What is additionally interesting about The Book of Witches is that it includes an account by Hueffer in regards to a Tuscan witch named Emilia he claimed to have had encounters with two years previous to writing the book. The Book of Witches was published in 1908, so presumably these meetings between Hueffer and Emilia took place around 1906. Hueffer further tells us that Emilia was living in Florence at the time and was considered to be very effective at her magick. In one of the examples given, Emilia worked towards the removal of a curse from a young lady, using charms and incantations – though Emilia did seem to place a great deal more emphasis on the secretive nature of her work than displayed by Leland’s Maddalena and was unwilling to share her methods with the author.


“Exactly what counter-charms she used in Zita’s treatment I was not privileged to know; at least, I can testify that they were entirely successful, and that within a very short time Zita was herself again…”


As already stated Leland’s material was hugely influential amongst those interested in and writing on the subject of witchcraft in the decades preceding Gardner. Another such example can be found in the book Witches Still Live, by Theda Kenyon which was published in 1929. Whilst discussing Aradia Kenyon observes of the incantations within it that:


“Many of these are very beautiful, and have been used from time immemorial, as they are today, and they cannot fail to clarify certain witch mysteries.”


Significantly Kenyon seems to be saying that at the time of her writing the material in the Aradia was being used by witches. This in itself might be easily overlooked, however as this precedes Gardner’s writing (and return to England) by some years, we have to at least take into consideration that Kenyon may have been writing about something which could have contributed to or may have been a predecessor of what would become Gardnerian Wicca. At the very least it is worth considering that her claim that the material was being used may have influenced the subsequent compilers of the material which became the Book of Shadows.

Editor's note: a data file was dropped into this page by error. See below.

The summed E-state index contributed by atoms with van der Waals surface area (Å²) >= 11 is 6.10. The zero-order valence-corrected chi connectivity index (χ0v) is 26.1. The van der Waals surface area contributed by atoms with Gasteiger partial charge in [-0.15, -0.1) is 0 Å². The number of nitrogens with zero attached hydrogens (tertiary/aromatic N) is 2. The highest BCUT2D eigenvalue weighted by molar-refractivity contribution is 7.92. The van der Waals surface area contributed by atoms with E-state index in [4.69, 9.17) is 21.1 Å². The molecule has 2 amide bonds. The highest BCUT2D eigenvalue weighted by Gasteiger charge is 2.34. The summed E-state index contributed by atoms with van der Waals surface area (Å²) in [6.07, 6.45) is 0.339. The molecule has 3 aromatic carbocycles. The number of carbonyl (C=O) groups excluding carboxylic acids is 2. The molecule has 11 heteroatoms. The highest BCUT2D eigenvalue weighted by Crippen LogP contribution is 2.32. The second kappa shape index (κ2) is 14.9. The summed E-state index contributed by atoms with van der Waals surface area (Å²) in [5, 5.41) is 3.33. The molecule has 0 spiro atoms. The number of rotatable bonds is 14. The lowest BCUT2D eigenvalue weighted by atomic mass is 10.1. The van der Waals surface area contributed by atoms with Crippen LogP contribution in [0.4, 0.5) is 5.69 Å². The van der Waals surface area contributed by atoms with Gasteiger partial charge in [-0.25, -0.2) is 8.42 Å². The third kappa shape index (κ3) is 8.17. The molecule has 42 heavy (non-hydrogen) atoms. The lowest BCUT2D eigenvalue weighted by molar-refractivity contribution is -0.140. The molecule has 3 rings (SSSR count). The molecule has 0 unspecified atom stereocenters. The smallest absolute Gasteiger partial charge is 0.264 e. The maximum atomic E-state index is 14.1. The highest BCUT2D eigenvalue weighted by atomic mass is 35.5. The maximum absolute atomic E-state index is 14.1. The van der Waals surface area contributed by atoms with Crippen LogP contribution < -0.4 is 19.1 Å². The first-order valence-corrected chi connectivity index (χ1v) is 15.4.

These examples clearly highlight that in the decades leading up to the public birthing of Gardnerian Wicca, there was no shortage of ideas which seem to indicate that a precursor to the tradition either already existed (albeit in the shadows), or that the practices and ideas that previously existed were ready to be amalgamated into a new tradition suited to the time.

Extract from: Wicca: Magical Beginnings written by d’Este & Rankine, 2008 (Avalonia.) PB / Kindle @ https://amzn.to/3Ay4HJr. Shared here with the intention to inspire and inform the now and future generations interested in Wicca and other Pagan traditions inspired by it.

Komentarai


Hello

My name is Sorita d'Este

and this is my website and blog!  Thanks for visiting - I hope you are finding what you are looking for!

 

Many years ago I dedicated myself to the pursuit of both esoteric knowledge, and an understanding of polytheism, the Gods and Nature.  I have been a full-time writer, author and publisher, specialising subjects linked to the occult, witchcraft, Paganism, mythology, ancient religions and magic - and all kinds of things in between since 2003. 

 

I live on a hill in Glastonbury, overlooking the marshes of Somerset,  a place of myth and legend, and a crossroad for many different religions. Here I am frequently found digging and growing, serving my fluffy rescue cat and navigating the unknown with my teenage son.